(2008) . The stained sections were examined under light
microscope and the lesions were recorded.
For haematobiochemical studies, blood samples (10
ml) from randomly selected three birds of each group were
collected from wing vein at weekly intervals from day 7 to
28 days for haematological and biochemical studies. Four
ml of blood sample with anticoagulant was used for
estimation of haemoglobin (Hb; Sahli’s haemoglobinometer),
Packed cell volume (PCV); Schalm et al., (1986), Total
erythrocyte count and leucocyte count (TEC & TLC) Jain,
(1993) and differential Leucocyte count ( DLC) Lesishman’s
stain. The serum was formed from remaining six ml of blood
samples utilized for estimation of aspartate transaminase and
alanine transaminase (AST and ALT; Reitman and Frankel,
1957), alkaline phosphatise (ALP) Kind and King, 1954),
total serum protein by biuret method (TSP), Wotton, (1974),
serum creatinine (Folin and Wu, 1919) and blood urea
nitrogen (BUN); Skeggs (1957)
The obtained data was analysed by analysis of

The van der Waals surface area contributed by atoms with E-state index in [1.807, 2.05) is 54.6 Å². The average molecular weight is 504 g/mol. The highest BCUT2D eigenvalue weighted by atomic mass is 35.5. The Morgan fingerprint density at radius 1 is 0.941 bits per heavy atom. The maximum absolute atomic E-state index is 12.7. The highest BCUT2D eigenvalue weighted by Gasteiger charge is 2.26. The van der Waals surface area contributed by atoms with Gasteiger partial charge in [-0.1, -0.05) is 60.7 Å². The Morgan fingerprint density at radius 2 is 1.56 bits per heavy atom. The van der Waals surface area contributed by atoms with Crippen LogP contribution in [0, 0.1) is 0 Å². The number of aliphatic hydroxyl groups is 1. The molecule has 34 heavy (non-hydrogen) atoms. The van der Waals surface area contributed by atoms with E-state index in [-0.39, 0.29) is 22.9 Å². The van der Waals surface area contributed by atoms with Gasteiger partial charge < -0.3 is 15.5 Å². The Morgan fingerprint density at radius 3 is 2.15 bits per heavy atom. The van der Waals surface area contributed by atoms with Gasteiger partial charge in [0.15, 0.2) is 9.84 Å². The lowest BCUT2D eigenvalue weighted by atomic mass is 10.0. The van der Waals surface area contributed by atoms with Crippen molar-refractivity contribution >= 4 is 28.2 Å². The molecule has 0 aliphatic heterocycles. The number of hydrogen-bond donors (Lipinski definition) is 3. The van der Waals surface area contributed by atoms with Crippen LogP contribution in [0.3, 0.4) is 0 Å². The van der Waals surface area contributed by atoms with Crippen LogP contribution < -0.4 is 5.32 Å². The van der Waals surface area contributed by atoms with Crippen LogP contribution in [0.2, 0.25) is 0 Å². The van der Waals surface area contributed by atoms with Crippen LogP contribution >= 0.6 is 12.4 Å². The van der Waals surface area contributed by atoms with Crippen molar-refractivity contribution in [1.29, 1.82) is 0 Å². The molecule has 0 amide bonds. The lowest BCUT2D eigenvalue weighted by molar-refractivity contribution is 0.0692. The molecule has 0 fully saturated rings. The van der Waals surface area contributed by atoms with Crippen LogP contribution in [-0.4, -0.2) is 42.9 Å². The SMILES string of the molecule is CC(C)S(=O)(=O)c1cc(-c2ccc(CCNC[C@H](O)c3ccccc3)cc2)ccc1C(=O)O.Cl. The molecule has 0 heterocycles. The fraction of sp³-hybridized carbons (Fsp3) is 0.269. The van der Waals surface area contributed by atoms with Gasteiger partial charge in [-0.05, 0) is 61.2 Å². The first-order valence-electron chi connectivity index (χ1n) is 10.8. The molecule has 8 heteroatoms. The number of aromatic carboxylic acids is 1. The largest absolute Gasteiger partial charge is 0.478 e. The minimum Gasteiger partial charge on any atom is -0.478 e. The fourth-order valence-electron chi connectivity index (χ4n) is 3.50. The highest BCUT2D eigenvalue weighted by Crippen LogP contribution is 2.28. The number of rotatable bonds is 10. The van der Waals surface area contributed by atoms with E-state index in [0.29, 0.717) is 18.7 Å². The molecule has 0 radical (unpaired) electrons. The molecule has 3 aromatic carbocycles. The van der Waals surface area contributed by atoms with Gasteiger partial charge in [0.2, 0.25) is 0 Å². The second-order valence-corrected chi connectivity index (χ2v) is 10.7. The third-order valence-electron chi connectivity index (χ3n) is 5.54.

variance and the significant result were shown by difference
in superscripts with respective means (Snedecor and
Cochran, 1968).
The toxic effect of sodium selenite in different doses
on average body weight of birds was observed (Table 1).
The average body weight of birds of group A and B showed
significant (P<0.05) decrease in body weight gain as
compared to birds of group C throughout the observation
period of 42 days. The reduction in body weight was
significantly (P<0.05) more in birds which were given higher
concentration of sodium selenite (group A) then the birds of
group B throughout the experiment. This finding was in
accordance with the observations of earlier workers (EIBegearmi and Combs, 1982 and Salyi et al., 1993) who have
reported significant decline in body weight of selenium fed
chickens. Failure to gain weight could be attributed to loss
of appetite and decreased feed consumption. However, the
possibilities of decrease in cellular metabolism in selenosis
cannot be ruled out as Brown and de Wet (1962) reported
that the selenium replaced sulphur in essential proteins and
inhibited the enzymes concerned with tissue respiration.
Grossly selenium induced broilers exhibited dose
dependent varying degrees of congestion and haemorrhages
in liver, kidney, heart and intestine. But size of bursa of
febricius showed marked enlargement. Broilers of control
and low dose groups had no remarkable gross pathological
changes. Histopathological changes in the sacrificed birds